It wasn’t just the battles of the English Civil War that left their mark on Hampshire, Oliver Cromwell’s son, Richard Cromwell attempted to live a quiet life in Hursley before being blasted into the political limelight
Richard Cromwell lived in a house, now long gone, in the Park of Hursley. He was the ineffectual son of the Lord Protector, Oliver Cromwell and married the heiress of Hursley, Dorothy Major. Her father is recorded as being a rather fierce man, who dealt harshly with his tenants, oppressing them any way he could. His behaviour became even more extreme after the execution of King Charles I.
It was never Richard Cromwells intention to seek power, he chose to live quietly with his wife at Hursley Park, where he fathered nine children. He did not fight in the English Civil War, nor did he concern himself very much with study, much to his fathers disappointment, he seems to have been a man cowed by his father’s forceful character. He contented himself with affairs of the county, serving as a justice of the peace. When his father died in 1658 he found himself forced onto a stage he would not have chosen. His protectorate lasted for 274 days and was difficult from the outset. His lack of military experience made it hard to control the army and although he had some political experience he was ill equipped to lead a debt ridden government.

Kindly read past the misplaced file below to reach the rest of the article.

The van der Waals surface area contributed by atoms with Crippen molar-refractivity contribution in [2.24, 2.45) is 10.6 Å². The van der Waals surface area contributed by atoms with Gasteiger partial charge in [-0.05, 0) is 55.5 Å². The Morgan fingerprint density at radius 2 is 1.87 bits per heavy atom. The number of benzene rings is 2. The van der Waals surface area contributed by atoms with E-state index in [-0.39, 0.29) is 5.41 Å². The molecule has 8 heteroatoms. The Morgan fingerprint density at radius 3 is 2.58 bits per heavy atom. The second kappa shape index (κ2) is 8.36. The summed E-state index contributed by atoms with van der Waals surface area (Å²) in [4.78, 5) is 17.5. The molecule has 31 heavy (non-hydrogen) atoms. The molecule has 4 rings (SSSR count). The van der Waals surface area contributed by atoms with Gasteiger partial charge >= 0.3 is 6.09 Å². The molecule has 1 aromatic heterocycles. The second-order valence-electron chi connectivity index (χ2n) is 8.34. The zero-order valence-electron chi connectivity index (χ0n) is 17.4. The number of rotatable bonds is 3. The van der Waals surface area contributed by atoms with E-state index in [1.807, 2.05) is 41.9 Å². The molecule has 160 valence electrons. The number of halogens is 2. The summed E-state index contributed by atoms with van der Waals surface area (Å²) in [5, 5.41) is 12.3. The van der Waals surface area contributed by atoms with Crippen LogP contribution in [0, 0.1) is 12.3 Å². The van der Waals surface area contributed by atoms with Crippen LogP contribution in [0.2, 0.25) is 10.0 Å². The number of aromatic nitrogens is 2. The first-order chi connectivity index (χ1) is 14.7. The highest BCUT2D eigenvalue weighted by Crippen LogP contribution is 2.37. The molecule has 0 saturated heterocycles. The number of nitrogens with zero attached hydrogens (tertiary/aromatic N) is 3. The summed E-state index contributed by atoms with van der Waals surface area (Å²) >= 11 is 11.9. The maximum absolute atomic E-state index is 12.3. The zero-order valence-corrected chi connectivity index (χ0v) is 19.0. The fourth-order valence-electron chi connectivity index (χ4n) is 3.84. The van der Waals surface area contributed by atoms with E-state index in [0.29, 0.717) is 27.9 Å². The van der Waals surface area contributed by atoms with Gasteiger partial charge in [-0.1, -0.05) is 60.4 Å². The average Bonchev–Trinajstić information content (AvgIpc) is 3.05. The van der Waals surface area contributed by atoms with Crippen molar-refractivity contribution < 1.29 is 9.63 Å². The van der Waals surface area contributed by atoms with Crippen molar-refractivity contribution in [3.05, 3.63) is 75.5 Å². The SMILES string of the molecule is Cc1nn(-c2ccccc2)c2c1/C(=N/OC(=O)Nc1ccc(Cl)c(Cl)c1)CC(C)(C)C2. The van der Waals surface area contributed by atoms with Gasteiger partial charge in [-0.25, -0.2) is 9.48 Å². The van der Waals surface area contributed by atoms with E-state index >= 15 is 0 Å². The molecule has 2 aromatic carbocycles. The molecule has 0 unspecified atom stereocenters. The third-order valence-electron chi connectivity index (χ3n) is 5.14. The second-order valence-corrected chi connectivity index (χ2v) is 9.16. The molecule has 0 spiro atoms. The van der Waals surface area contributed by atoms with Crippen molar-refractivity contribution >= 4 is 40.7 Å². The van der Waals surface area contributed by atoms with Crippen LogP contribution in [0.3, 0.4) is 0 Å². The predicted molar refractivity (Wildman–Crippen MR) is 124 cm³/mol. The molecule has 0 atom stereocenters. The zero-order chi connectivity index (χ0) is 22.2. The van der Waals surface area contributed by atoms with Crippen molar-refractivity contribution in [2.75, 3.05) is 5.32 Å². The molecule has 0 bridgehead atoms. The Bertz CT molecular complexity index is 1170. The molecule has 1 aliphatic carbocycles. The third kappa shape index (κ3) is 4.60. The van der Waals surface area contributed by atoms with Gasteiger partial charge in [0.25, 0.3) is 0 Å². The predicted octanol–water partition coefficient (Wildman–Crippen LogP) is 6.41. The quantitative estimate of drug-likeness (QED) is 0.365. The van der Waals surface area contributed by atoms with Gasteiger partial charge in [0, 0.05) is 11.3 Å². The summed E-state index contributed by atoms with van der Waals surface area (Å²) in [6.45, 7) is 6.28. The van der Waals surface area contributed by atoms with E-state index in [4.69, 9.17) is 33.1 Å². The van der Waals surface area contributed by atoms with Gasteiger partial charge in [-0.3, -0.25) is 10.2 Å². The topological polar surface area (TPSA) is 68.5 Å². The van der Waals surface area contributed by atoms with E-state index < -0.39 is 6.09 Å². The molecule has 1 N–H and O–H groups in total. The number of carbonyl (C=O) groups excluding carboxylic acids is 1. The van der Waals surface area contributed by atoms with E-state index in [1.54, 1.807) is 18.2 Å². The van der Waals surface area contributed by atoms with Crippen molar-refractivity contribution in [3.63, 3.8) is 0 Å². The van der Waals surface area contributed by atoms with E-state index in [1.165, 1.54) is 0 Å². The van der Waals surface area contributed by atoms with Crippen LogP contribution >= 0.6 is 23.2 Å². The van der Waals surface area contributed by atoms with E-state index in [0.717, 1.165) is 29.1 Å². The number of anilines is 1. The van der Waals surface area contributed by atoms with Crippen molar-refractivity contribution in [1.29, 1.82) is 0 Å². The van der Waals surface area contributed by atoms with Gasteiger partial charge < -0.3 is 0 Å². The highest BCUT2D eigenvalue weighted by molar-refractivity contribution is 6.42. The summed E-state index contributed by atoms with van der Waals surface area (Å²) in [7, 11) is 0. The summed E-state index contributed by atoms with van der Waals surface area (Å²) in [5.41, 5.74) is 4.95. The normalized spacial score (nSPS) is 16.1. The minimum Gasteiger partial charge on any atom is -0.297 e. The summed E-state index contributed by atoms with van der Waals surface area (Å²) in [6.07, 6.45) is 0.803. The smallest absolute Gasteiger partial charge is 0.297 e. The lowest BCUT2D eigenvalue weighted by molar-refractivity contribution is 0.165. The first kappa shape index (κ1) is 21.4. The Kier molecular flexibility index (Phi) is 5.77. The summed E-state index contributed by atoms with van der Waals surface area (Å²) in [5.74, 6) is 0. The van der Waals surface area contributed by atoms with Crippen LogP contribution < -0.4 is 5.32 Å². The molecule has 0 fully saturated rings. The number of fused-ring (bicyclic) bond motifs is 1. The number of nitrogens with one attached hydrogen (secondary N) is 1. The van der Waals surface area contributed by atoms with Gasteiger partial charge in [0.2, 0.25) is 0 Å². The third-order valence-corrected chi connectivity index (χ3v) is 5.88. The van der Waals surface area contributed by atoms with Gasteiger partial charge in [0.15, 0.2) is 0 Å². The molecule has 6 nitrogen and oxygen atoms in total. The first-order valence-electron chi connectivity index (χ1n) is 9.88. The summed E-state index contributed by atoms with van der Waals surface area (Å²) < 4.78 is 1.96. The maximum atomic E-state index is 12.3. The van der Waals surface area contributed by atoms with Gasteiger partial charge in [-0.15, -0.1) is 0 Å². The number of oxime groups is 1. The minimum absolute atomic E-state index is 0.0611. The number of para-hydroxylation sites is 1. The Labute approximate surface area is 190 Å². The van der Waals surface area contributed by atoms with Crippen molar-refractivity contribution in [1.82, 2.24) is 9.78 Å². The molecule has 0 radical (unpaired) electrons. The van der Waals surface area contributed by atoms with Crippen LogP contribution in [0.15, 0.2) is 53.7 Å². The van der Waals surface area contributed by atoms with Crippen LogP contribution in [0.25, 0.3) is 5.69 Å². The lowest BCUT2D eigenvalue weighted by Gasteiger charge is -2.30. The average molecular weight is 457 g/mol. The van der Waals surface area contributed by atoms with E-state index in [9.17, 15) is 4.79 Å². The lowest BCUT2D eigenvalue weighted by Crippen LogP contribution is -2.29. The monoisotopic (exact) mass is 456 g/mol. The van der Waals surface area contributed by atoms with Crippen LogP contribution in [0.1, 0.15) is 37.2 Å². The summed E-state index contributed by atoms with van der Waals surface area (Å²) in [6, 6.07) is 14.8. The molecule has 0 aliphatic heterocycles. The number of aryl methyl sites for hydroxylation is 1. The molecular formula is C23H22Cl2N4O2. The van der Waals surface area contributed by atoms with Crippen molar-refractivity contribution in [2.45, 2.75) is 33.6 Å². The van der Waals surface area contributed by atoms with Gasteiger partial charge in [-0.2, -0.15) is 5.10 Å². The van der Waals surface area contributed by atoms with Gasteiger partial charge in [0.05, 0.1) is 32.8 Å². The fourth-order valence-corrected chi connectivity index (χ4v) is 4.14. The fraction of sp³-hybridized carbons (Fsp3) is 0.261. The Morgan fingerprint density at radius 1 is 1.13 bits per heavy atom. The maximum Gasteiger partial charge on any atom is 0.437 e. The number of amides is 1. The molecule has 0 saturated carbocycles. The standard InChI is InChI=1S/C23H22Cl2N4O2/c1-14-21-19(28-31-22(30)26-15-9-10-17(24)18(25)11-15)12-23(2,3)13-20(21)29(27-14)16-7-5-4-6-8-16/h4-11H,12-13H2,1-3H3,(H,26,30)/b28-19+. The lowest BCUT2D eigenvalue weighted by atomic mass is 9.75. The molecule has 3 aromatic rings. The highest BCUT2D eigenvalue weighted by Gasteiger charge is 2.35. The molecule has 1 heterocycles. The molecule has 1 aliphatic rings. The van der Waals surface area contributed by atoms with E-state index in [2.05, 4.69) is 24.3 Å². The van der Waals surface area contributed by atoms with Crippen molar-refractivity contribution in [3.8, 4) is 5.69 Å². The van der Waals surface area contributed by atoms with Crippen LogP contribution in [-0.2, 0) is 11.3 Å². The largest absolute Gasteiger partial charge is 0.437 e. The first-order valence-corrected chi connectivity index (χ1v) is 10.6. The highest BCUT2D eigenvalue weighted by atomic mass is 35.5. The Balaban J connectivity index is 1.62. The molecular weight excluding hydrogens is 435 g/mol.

His fragile hold on power came to a sputtering end when the Rump Parliament was formed and Richard paid off.
Tumble Down Dick, a nickname the Royalists used to jeer at the unfortunate Richard Cromwell
Royalists rejoiced to see Cromwell kicked out of power and reverted to name calling to show their contempt of him. He returned to Hursley for a short spell before being forced into exile for twenty years. He never saw his wife again although he did return to England living in Hertfordshire, taking income from Hursley until his death in 1712.